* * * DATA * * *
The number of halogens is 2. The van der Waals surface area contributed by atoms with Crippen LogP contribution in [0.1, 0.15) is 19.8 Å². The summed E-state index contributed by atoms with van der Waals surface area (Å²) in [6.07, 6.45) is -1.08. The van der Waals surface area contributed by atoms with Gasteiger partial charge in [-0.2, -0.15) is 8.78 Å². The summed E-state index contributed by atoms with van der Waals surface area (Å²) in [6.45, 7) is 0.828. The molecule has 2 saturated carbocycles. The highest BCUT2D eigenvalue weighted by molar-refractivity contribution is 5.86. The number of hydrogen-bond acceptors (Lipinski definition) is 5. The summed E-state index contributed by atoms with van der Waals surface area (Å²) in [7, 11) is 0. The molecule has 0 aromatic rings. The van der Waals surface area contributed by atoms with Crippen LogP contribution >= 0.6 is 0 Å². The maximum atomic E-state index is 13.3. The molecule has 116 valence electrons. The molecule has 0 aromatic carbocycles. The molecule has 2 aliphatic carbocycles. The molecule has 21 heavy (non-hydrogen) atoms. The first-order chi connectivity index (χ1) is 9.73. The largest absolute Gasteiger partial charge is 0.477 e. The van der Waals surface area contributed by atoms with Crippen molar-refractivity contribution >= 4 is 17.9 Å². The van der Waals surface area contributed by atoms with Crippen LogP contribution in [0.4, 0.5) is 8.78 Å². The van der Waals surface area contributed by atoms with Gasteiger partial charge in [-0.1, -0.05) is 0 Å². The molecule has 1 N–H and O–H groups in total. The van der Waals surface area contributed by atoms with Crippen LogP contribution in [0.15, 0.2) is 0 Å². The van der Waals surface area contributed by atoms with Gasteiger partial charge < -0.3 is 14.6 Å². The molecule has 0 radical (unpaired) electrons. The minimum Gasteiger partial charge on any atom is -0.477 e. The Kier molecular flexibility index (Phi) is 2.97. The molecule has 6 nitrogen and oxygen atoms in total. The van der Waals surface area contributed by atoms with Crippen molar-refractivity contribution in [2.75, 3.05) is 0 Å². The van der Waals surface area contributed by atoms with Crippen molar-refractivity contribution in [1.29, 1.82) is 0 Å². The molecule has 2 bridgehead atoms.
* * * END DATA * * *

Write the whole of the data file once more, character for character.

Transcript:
The number of halogens is 2. The van der Waals surface area contributed by atoms with Crippen LogP contribution in [0.1, 0.15) is 19.8 Å². The summed E-state index contributed by atoms with van der Waals surface area (Å²) in [6.07, 6.45) is -1.08. The van der Waals surface area contributed by atoms with Gasteiger partial charge in [-0.2, -0.15) is 8.78 Å². The summed E-state index contributed by atoms with van der Waals surface area (Å²) in [6.45, 7) is 0.828. The molecule has 2 saturated carbocycles. The highest BCUT2D eigenvalue weighted by molar-refractivity contribution is 5.86. The number of hydrogen-bond acceptors (Lipinski definition) is 5. The summed E-state index contributed by atoms with van der Waals surface area (Å²) in [7, 11) is 0. The molecule has 0 aromatic rings. The van der Waals surface area contributed by atoms with Crippen LogP contribution >= 0.6 is 0 Å². The maximum atomic E-state index is 13.3. The molecule has 116 valence electrons. The molecule has 0 aromatic carbocycles. The molecule has 2 aliphatic carbocycles. The molecule has 21 heavy (non-hydrogen) atoms. The first-order chi connectivity index (χ1) is 9.73. The largest absolute Gasteiger partial charge is 0.477 e. The van der Waals surface area contributed by atoms with Crippen molar-refractivity contribution >= 4 is 17.9 Å². The van der Waals surface area contributed by atoms with Crippen LogP contribution in [0.4, 0.5) is 8.78 Å². The van der Waals surface area contributed by atoms with Gasteiger partial charge in [-0.1, -0.05) is 0 Å². The molecule has 1 N–H and O–H groups in total. The van der Waals surface area contributed by atoms with Crippen LogP contribution in [0.15, 0.2) is 0 Å². The van der Waals surface area contributed by atoms with Gasteiger partial charge < -0.3 is 14.6 Å². The molecule has 0 radical (unpaired) electrons. The minimum Gasteiger partial charge on any atom is -0.477 e. The Kier molecular flexibility index (Phi) is 2.97. The molecule has 6 nitrogen and oxygen atoms in total. The van der Waals surface area contributed by atoms with Crippen molar-refractivity contribution in [2.75, 3.05) is 0 Å². The van der Waals surface area contributed by atoms with Crippen molar-refractivity contribution in [1.29, 1.82) is 0 Å². The molecule has 2 bridgehead atoms.